If you can’t complete identity verification, you can request that they provide more information to help you do so. In the event that you still cannot verify the requestor's identity, you should inform the data subject of this within the same timescales as above.
3. Collect the Required Personal Data
Once you’ve verified the requestor’s identity, you can move on to collecting all the requested information. This is often the most challenging step of the process — especially if you hold data across multiple databases, tools, teams, or locations.
Check again what the data subject’s request was for, and seek the personal information they have asked for. You may need to log into and search for data across different tools — like your CRM system, shipping plugins, email marketing software, payment gateway, and more. Document the data you find (or don’t find) as you go, so you have an evidence trail to support your response.
If you haven’t done so already, it’s a good idea to complete a data mapping exercise. This will help you match data across different databases to give you a clearer picture of all the personal data you hold. It’s time-consuming, but you can often use software to help speed up the process, and it means you’re in a better place to respond to future DSARs more swiftly and with greater confidence.
4. Review Before Sending
One of the most valuable stages of the whole DSAR response process is reviewing and checking the data before you send it to your data subject. It’s crucial that nobody else’s personal data gets mixed in, and to make sure you’ve matched up the data files to the right request.
After you’ve collected the requested data, review it to make sure it both meets the individual’s request and that it contains only their personal data. This is your opportunity to remove any data belonging to someone else that was gathered in error, before the report or files are sent out. In some cases a file or document might reference someone else or something that isn’t relevant to the request. In those cases, you can redact this information before sending.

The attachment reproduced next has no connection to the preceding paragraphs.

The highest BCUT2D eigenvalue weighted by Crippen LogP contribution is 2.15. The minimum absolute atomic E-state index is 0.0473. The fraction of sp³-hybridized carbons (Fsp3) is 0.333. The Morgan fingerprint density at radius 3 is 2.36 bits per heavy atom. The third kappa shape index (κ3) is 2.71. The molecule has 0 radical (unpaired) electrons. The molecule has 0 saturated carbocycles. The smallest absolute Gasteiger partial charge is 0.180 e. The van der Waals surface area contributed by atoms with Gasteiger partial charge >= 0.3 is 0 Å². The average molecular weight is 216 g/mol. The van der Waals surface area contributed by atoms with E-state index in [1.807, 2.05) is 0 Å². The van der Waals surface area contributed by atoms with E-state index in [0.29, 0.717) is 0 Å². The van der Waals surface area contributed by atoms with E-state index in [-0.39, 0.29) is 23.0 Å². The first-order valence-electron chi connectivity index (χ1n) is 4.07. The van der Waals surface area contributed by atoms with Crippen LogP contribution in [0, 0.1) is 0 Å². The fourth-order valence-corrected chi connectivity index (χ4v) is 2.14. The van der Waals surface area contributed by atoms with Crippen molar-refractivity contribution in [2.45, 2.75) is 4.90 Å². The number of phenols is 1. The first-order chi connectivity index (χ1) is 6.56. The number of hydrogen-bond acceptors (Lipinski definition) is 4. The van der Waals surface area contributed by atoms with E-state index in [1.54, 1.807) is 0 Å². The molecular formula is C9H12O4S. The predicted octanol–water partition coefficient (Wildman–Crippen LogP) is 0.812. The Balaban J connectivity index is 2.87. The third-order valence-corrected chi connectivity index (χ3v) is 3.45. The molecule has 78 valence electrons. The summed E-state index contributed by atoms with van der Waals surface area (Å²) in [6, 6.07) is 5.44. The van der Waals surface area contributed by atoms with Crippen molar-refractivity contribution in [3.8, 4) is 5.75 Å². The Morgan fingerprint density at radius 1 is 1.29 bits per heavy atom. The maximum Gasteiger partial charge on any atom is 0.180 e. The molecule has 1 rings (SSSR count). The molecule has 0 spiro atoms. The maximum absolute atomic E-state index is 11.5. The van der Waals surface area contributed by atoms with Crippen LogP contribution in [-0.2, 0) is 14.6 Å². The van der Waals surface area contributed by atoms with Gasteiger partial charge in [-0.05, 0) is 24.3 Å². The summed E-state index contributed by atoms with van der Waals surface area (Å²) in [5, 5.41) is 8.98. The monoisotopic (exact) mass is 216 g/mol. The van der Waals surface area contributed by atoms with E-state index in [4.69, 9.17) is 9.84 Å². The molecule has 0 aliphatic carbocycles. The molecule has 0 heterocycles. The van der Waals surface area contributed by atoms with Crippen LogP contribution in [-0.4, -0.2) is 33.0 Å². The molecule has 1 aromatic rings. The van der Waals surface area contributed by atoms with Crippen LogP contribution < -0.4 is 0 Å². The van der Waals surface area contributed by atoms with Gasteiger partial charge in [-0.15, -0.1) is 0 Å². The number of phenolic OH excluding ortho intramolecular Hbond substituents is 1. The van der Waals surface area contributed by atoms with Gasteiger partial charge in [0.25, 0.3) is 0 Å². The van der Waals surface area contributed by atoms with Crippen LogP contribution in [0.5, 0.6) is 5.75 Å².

Manually reviewing data and files can take time and isn’t the most exciting task, but this step is a must-have if you want to avoid a costly data breach. If you’re running a busy eCommerce business it’s easy to accidentally send the wrong files to the wrong individual, but this step of the process helps to eliminate that risk.
5. Send Your Response
With the request verified, data collected, and everything thoroughly checked, you can send your response through to the data subject. Your response should come from your data protection officer (DPO), data controller, or an individual with a comparable level of authority.
Within your DSAR response, include the following:
- An acknowledgement of their data subject access request
- Confirmation that you hold, process, and/or share their personal data
- A copy of the personal data requested (in an easily accessible format)
- Information on how and why you hold this data — for example your lawful basis for collecting and processing this data (this may differ for each category of personal data within a request)
- Information on how this data is held, shared, or disposed of — for example how long you hold it, third parties it may be shared with, and your policy on data deletion
- A statement about data subject rights and how to make a complaint with the relevant supervising authority
It’s helpful to create a template for responding to DSARs or use one that’s built into your privacy software. This means that your data subjects get the same high-quality response, and reduces the risk of any errors or omissions from your team.
Where possible, send your DSAR response via a secure method — like encrypted email or a password-protected web service. Choose a method that you can track too, as this makes it easier to prove you’ve met the required timescales and compliance requirements. And before you hit send, make one final check that you’re sending the right response to the right request.
Make Data Subject Access Requests Easier to Manage With Enzuzo
Manually keeping track of your data subject access requests can quickly become a challenge — especially if you’re experiencing an influx of them, or you’re worried about staying compliant. That’s where Enzuzo can help — we’ve created a privacy portal where you can manage your DSAR process confidently from one dashboard.